Actually, it's possible the mathematical formalism is part of the reason macro doesn't just reject the models because of sunk costs (or 'regulatory capture') involved in learning the formalism. I don't know if non-mathematical models are more easily rejected in this sense (lower sunk costs), but I as I mentioned in my tweet as part of the thread linked above I couldn't even think of any non-mathematical models that were rejected that economics still uses — rendering the entire discussion moot if we're not talking about mathematical models.

PS I also added footnotes [2] and [3].

...

Footnotes:

[1] Noah likes to tell a story about the prediction of the BART ridership using random utility discrete choice models (I mentioned here). One of the authors of that study has said that result was a bit of a fluke ("However, to some extent, we were right for the wrong reasons.").

[2] Added in update. This is part of my answer to Chris House's question (that I also address in my book): Why Are Physicists Drawn to Economics? Because it is a field that uses mathematical models and there are no real scope conditions known opening up the possibilities of any ad hoc model by physicists' standards.

[3] But you do have to contend with the fact that some of this non-mathematical social science is pretty empirically accurately described by mathematical models.

Monday, January 15, 2018

Is low inflation ending?


I'm continuing to compare the CPI forecasts to data (new data came out last Friday, shown on the forecast graph for YoY CPI all items [1]). I think the data is starting to coalesce around a coherent story of the Great Recession in the US. As you can see in the graph above, the shock centered at 2015.1 (2015.1 + 0.5 = 2015.6 based on how I displayed the YoY data)  is ending. This implies that (absent another shock to CPI), we should see "headline" CPI (i.e. all items) average 2.5% [2].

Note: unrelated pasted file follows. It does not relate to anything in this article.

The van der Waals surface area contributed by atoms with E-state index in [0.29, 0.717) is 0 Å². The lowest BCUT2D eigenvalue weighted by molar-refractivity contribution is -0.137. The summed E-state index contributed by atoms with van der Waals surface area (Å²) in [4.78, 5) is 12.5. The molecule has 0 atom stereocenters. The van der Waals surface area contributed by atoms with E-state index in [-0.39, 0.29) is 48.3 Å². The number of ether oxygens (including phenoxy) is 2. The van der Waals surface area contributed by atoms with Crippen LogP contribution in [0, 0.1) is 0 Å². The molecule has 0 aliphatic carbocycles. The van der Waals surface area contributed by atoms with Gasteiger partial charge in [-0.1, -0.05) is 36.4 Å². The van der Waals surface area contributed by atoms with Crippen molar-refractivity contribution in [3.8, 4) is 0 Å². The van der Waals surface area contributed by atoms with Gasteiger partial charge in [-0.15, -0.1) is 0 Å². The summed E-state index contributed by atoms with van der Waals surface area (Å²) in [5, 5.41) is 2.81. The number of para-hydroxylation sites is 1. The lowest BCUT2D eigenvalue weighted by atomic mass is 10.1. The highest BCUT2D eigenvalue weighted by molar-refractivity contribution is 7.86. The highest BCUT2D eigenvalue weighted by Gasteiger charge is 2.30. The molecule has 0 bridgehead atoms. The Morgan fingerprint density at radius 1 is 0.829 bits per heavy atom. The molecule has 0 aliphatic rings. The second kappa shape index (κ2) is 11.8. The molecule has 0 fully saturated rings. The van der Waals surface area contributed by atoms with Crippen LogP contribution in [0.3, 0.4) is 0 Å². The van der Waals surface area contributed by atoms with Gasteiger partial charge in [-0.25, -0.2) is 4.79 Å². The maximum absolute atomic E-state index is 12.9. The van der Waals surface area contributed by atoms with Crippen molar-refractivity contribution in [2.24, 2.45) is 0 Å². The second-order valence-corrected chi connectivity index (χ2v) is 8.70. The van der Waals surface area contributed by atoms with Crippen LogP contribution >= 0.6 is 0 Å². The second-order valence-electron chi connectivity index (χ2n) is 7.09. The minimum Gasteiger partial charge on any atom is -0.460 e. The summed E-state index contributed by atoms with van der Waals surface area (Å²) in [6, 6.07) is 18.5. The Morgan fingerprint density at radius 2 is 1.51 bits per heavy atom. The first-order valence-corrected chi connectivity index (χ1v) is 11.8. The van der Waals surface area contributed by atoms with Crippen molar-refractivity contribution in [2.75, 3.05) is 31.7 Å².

It is associated with the shock to the civilian labor force (CLF, at 2011.3), nominal output per worker (NGDP/L, at 2014.6), and the prime-age CLF paricipation rate (in 2011) — all occurring after the Great Recession shock to unemployment (2008.8, see also my latest paper). What we have is a large recession shock that pushed people out of the labor force (as well as reduced uptake of people trying to enter the labor force). This shock is what then caused the low inflation [3] (in terms of CPI or PCE [2]). This process is largely ending and we are finally returning to a "normal" economy [4] nearly 10 years later.